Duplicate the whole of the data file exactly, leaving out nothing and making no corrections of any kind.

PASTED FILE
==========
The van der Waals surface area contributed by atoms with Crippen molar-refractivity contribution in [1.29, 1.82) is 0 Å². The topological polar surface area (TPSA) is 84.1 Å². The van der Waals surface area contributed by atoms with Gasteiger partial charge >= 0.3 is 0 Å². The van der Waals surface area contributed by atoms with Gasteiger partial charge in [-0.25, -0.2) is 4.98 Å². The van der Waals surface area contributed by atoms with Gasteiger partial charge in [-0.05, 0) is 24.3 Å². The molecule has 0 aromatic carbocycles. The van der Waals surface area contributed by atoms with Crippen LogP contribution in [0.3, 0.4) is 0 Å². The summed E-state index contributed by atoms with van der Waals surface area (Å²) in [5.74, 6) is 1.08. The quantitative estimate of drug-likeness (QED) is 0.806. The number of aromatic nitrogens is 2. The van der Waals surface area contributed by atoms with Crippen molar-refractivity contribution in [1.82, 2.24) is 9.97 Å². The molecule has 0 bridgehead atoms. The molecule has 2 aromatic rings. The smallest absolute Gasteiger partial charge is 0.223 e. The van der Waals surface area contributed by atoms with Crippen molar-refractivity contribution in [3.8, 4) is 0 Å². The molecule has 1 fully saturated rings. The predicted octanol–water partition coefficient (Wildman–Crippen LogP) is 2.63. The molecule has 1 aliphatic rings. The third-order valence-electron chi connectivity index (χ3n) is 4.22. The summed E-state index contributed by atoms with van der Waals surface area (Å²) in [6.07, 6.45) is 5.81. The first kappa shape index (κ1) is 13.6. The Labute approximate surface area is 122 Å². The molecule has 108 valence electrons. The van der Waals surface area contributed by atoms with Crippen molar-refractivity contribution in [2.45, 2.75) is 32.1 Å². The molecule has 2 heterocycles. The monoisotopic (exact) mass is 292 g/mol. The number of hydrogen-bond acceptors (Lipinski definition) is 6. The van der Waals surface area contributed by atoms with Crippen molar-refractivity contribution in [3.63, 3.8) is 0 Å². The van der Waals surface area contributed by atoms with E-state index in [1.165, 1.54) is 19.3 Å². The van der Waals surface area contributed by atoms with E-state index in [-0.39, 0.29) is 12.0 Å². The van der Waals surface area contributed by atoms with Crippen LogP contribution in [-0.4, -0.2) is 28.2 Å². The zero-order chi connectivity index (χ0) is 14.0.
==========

The van der Waals surface area contributed by atoms with Crippen molar-refractivity contribution in [1.29, 1.82) is 0 Å². The topological polar surface area (TPSA) is 84.1 Å². The van der Waals surface area contributed by atoms with Gasteiger partial charge >= 0.3 is 0 Å². The van der Waals surface area contributed by atoms with Gasteiger partial charge in [-0.25, -0.2) is 4.98 Å². The van der Waals surface area contributed by atoms with Gasteiger partial charge in [-0.05, 0) is 24.3 Å². The molecule has 0 aromatic carbocycles. The van der Waals surface area contributed by atoms with Crippen LogP contribution in [0.3, 0.4) is 0 Å². The summed E-state index contributed by atoms with van der Waals surface area (Å²) in [5.74, 6) is 1.08. The quantitative estimate of drug-likeness (QED) is 0.806. The number of aromatic nitrogens is 2. The van der Waals surface area contributed by atoms with Crippen molar-refractivity contribution in [1.82, 2.24) is 9.97 Å². The molecule has 0 bridgehead atoms. The molecule has 2 aromatic rings. The smallest absolute Gasteiger partial charge is 0.223 e. The van der Waals surface area contributed by atoms with Crippen molar-refractivity contribution in [3.8, 4) is 0 Å². The molecule has 1 fully saturated rings. The predicted octanol–water partition coefficient (Wildman–Crippen LogP) is 2.63. The molecule has 1 aliphatic rings. The third-order valence-electron chi connectivity index (χ3n) is 4.22. The summed E-state index contributed by atoms with van der Waals surface area (Å²) in [6.07, 6.45) is 5.81. The first kappa shape index (κ1) is 13.6. The Labute approximate surface area is 122 Å². The molecule has 108 valence electrons. The van der Waals surface area contributed by atoms with Crippen molar-refractivity contribution in [2.45, 2.75) is 32.1 Å². The molecule has 2 heterocycles. The monoisotopic (exact) mass is 292 g/mol. The number of hydrogen-bond acceptors (Lipinski definition) is 6. The van der Waals surface area contributed by atoms with Crippen molar-refractivity contribution in [3.63, 3.8) is 0 Å². The van der Waals surface area contributed by atoms with E-state index in [1.165, 1.54) is 19.3 Å². The van der Waals surface area contributed by atoms with E-state index in [-0.39, 0.29) is 12.0 Å². The van der Waals surface area contributed by atoms with Crippen LogP contribution in [-0.4, -0.2) is 28.2 Å². The zero-order chi connectivity index (χ0) is 14.0.